You may not have heard any sinews twanging or backbones creaking into an upright position, but a kind of evolution is being seen in America’s family rooms. You don’t need to worry that Fido will start walking on his hind legs and ask you to go fetch the paper—the evolution I’m referring to is taking place in the world of video games. The level of thought-provoking realism in games nowadays is reaching new interactive heights. And there is currently no better example of that than BioWare’s sprawling Mass Effect.
The ambitious storyline of this sci-fi RPG/shooter is a mixture of Star Wars, Battlestar Galactica and good ol’ Captain Kirk-era Star Trek. In it, humans have recently gotten up to speed in the realm of deep-space travel and are invited to join an established galactic community. The outspoken earthlings quickly grab the known universe’s attention because of their propensity for both compassion and military aggression. That seemingly at-odds combination leaves some outer space denizens with a bad taste in their green-tinged mouths. But when trouble comes a-knockin’, who ya gonna call?
So Many Choices
Gamers customize a male or female avatar, adding skills in combat, tech and something called biotics (a defensive kind of magic that can manipulate objects in the environment). The resulting warrior is Earth’s primo soldier, Commander Shepard. He or she has to track down a renegade Galactic Council member (think United Nations in space) named Saren who has taken sides with an evil race called the Geth. With them, Saren starts an interspecies war over some ancient alien artifacts that could reveal the deepest and deadliest secrets of the universe.
This grand space drama in video game form puts a unique spin on the chase-the-bad-guy formula by giving you an actual universe to fly around in and the freedom to go about your shooting, fighting and investigative duties as you see fit. That expanded sense of free will is further supported by an innovative dialogue system that allows you to select what your character is thinking during discussions with other people.
Just Like Real Life
Shepard’s cognitive choices (after you decide whether he or she is a he or she—I picked he) reflect the desires of his virtual heart and can push him in a variety of directions. Those thoughts and desires shape not only what he says, but the person he will become. For instance, brain waves guided by reason and generosity will make Shepard a respected leader, and he’ll gain friendships as the game progresses. But opting to lie, cheat and steal, or filling his virtual mind with harsh, aggressive thoughts produces a hated, ironfisted officer who will stop at nothing—even murder—to achieve his objectives.
If you’re getting the idea that Mass Effect deals with emotions and moral questions that a lot of games don’t concern themselves with, you’re right. The characters here are multifaceted and complex, and conversations reveal an intricate melodrama of political intrigue and racial prejudice that demands players make real-life kinds of ethical decisions.
Unfortunately, that doesn’t mean wise judgment prevails.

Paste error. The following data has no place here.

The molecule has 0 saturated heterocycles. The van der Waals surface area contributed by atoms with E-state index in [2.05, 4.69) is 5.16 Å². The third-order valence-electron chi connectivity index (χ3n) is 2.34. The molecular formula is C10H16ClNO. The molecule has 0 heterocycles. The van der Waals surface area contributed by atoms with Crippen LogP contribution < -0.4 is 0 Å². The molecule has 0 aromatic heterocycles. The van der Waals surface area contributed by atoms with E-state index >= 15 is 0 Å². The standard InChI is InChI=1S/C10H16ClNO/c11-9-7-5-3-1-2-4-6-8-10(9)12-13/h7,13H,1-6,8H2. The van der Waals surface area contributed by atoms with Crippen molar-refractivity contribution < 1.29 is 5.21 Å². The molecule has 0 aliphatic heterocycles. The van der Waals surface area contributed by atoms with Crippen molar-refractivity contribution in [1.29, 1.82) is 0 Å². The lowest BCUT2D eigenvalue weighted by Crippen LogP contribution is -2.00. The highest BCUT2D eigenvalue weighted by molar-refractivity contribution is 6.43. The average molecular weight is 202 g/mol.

A group of blue-skinned telepathic women called the Asari, for instance, are from an “enlightened” race that is very open to casual sexual interaction with any species or gender. When coupling with Shepard, cut scenes show heterosexual or homosexual sex through a montage of silhouetted embraces and dimly lit but very naked curves. (When finished, in one case, the Asari gushes, “By the goddess, that was incredible, Shepard.”)
Blow ‘Em Up and Cuss ‘Em Out
Then there’s the shooter part of the equation. Players pick weaponry, armor and tactical moves for their three-member squad and blast their way through everything from an assault on a fortified enemy base to a breakout firefight in a bar. Blood is spilled in a few cinematic cut scenes, but most enemies fall over bloodlessly or disappear in a flash. Even in the area of gunplay, though, choices can take things from bad to worse. An evil version of Shepard, for example, will knock an ally to the ground and deliver a bullet to his head.
And if things weren’t sounding dicey enough, a large portion of the dialogue is scattered with heated language that won’t sit well in your family room. Words such as “d–n,” “h—,” “a–” and “b–tard” stud military exchanges.
Now, I won’t deny that the Mass Effect design team has crafted a video game masterpiece. Its graphics and detail are spectacular. It offers immense amounts of gameplay with a combination of exploration, plot-twisting intrigue and action-filled adrenaline rushes that only this new generation of games is capable of. Other reviewers have been raving with statements such as, “Sets the course for future thrillers” (USA Today) and “One of the best sci-fi games ever” (Associated Press). The title’s 1 million sales in under three weeks on the shelf backs them up.
But when MSNBC contributor Levi Buchanan gushes, “You’ll want to explore this ‘do anything’ universe over and over,” he unintentionally raises a big problem with video gaming’s latest metamorphosis. It’s no longer just a question of what mass deadening effect mowing down row after row of enemies will have on gamers’ psyches. Now they have hours and hours of ethical dilemmas (including sexual situations) to immerse themselves in as well. And if they don’t find the game’s darkest corners in the first play-through, there’s lots of stuff here that’ll keep ’em coming back for more until they do.
After spending more than two decades touring, directing, writing and producing for Christian theater and radio (most recently for Adventures in Odyssey, which he still contributes to), Bob joined the Plugged In staff to help us focus more heavily on video games. He is also one of our primary movie reviewers.